Molina Healthcare CEO Expresses Doubts About GOP's Health Plan A bill to replace the Affordable Care Act is making its way through Congress. Steve Inskeep talks to Dr. J. Mario Molina, CEO of Molina Healthcare, for his reaction to the House measure.

Molina Healthcare CEO Expresses Doubts About GOP's Health Plan

Molina Healthcare CEO Expresses Doubts About GOP's Health Plan

  • Download
  • <iframe src="" width="100%" height="290" frameborder="0" scrolling="no" title="NPR embedded audio player">
  • Transcript

A bill to replace the Affordable Care Act is making its way through Congress. Steve Inskeep talks to Dr. J. Mario Molina, CEO of Molina Healthcare, for his reaction to the House measure.


Dr. J. Mario Molina is worried. He's the CEO of Molina Healthcare. It's a company based in Long Beach, Calif., that provides health plans, including to those on Medicare and Medicaid. Now, as the Republicans' health care bill advances through Congress, some of his four-and-a-half million members are acting on the expectation they will soon lose their coverage.

J. MARIO MOLINA: There are anecdotes that patients who are coming in to see their doctors because they weren't sure what their coverage was going to be in 2017 or 2018 and they wanted to get done as - whatever needed to be done right now.

MARTIN: Under Obamacare, people get subsidies for health insurance based on income, including a million of Molina Healthcare's clients. The House Republican bill would replace those subsidies with tax credits based on age. Molina says that change would come at a great cost to his members. He spoke to our co-host Steve Inskeep.

MOLINA: It appears to me and to many others that the tax credits are not going to be sufficient to cover the premiums. And that means that people are going to have to pay more out-of-pocket for the same coverage they've been receiving.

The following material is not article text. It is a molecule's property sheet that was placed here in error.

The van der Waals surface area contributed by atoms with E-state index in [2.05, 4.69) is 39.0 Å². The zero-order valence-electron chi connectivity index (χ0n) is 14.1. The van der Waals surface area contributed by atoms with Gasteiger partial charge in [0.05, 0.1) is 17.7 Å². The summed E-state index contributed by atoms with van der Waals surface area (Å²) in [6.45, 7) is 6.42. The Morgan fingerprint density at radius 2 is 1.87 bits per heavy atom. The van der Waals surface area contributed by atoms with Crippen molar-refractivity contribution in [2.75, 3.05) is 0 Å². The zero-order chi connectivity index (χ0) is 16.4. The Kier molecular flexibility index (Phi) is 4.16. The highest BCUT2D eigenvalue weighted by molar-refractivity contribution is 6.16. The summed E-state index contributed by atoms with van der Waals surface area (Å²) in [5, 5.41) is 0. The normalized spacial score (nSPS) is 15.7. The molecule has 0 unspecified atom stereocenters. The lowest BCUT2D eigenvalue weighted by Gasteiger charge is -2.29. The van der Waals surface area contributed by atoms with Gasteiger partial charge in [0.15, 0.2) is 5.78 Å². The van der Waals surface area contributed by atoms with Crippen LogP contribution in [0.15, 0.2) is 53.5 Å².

Let me make sure I understand this because we're talking about subsidies of a couple thousand dollars a year for a younger person, up to 4,000 I think for older people. How does that compare to the price of a decent health insurance plan?

MOLINA: Well, let me give you an example. Right now, our silver plan, which is our most popular offering, costs about $4,300 a year. And a 40-year-old person would get a $3,000 tax credit, which means now they're going to have to come up with the other $1,300. Thirteen hundred dollars a year for an insurance premium may not be affordable for them.

INSKEEP: I'm just doing the math in my head. You're talking about an extra 90, a hundred dollars a month. That's like a grocery run for a lot of people. That's basically the amount of money we're talking about here.

MOLINA: It's a substantial amount of money. And it's a big increase from what they've been paying. Right now, our members with supplements from the federal government are paying about $20 a month.

INSKEEP: Now, another part of this is the Medicaid expansion. The House bill would roll that back. And we should explain that Medicaid is a health program for the poor. The Affordable Care Act expanded it so that states could choose to put more people on the rolls, people who were maybe a little bit further above the official poverty line but still not making very much money. That would be rolled back. How would that affect your customers?